During mental health week earlier this year a number of All Blacks opened up about mental health and mental fitness.
The All Blacks are no longer expected to be gruff, stoic, hard New Zealand males, who don’t show emotions. Having the courage to speak honestly about emotions. To be authentic, vulnerable and open about their emotions are some important messages leading All Blacks have been sharing.
The statistics show that in New Zealand one in five Kiwis suffer some form of stress, anxiety and depression. Hence why is it so important to start talking more about this area and how we fell.
A wonderful site www.headfirst.co.nz defines that being mentally fit can mean different things to different people, but for most it’s about being able to live your life with freedom and enjoyment. Coping with life’s ups and downs, recognising your potential, adapting to change and achieving your goals, are all key factors to being mentally fit.
That site goes on to say that mental fitness is very similar to physical fitness. We train hard so that we can perform to the best of our ability. The same goes for our mental fitness. Making sure we have the skills and support we need to tackle challenges allows us to enjoy life more. Everyone has different ways of dealing with stress, as well as different amounts of stress they can cope with. The good news is that mental fitness is something everyone can grow and develop.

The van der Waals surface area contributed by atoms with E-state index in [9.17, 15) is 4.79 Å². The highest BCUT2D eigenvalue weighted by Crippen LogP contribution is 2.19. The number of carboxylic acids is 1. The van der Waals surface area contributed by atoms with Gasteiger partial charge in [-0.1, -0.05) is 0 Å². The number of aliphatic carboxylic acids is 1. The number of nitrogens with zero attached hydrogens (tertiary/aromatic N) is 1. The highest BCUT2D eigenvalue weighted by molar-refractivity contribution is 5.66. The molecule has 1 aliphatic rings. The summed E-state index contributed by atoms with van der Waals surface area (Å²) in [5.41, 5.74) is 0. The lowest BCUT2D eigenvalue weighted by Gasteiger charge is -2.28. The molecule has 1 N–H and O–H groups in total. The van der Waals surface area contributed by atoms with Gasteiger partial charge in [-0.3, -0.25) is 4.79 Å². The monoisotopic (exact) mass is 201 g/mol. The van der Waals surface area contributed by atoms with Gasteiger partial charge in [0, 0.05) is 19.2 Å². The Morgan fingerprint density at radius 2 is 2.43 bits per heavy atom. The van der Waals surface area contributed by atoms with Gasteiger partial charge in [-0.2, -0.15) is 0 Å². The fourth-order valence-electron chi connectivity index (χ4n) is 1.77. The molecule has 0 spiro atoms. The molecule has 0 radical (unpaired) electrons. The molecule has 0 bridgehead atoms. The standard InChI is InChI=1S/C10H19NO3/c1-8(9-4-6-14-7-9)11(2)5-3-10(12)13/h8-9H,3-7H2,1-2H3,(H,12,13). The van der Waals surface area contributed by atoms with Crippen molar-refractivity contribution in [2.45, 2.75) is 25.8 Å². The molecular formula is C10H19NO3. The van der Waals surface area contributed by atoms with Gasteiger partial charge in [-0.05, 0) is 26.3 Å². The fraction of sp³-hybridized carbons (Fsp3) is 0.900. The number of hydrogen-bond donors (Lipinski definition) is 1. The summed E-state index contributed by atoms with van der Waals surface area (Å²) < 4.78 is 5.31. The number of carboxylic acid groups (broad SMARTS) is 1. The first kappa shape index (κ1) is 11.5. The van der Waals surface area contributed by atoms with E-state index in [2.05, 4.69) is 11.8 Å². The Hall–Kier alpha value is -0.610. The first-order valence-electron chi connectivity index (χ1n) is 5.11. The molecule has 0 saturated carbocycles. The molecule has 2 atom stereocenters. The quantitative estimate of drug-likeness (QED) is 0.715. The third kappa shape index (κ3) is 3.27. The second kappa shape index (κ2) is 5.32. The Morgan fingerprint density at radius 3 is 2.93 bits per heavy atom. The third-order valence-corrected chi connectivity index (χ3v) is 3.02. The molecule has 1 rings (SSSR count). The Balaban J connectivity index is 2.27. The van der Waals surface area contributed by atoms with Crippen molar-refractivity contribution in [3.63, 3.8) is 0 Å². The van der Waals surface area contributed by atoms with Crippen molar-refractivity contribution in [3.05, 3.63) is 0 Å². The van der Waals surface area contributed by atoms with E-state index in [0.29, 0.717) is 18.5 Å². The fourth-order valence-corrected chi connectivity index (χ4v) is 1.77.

A core component and major aspect of mental fitness is our emotions, hence our Emotional Fitness is so important to both feel OK and also perform at our best in sport.
All Blacks TJ Perenara and Ardie Savea reveal battles with mental health
It wasn’t normal for our friends to talk on an emotional level. Once we started that it made things better. Not just our relationships but things at home. Ever since that I’ve realised how important it was to talk.”Ardie Savea, All Blacks flanker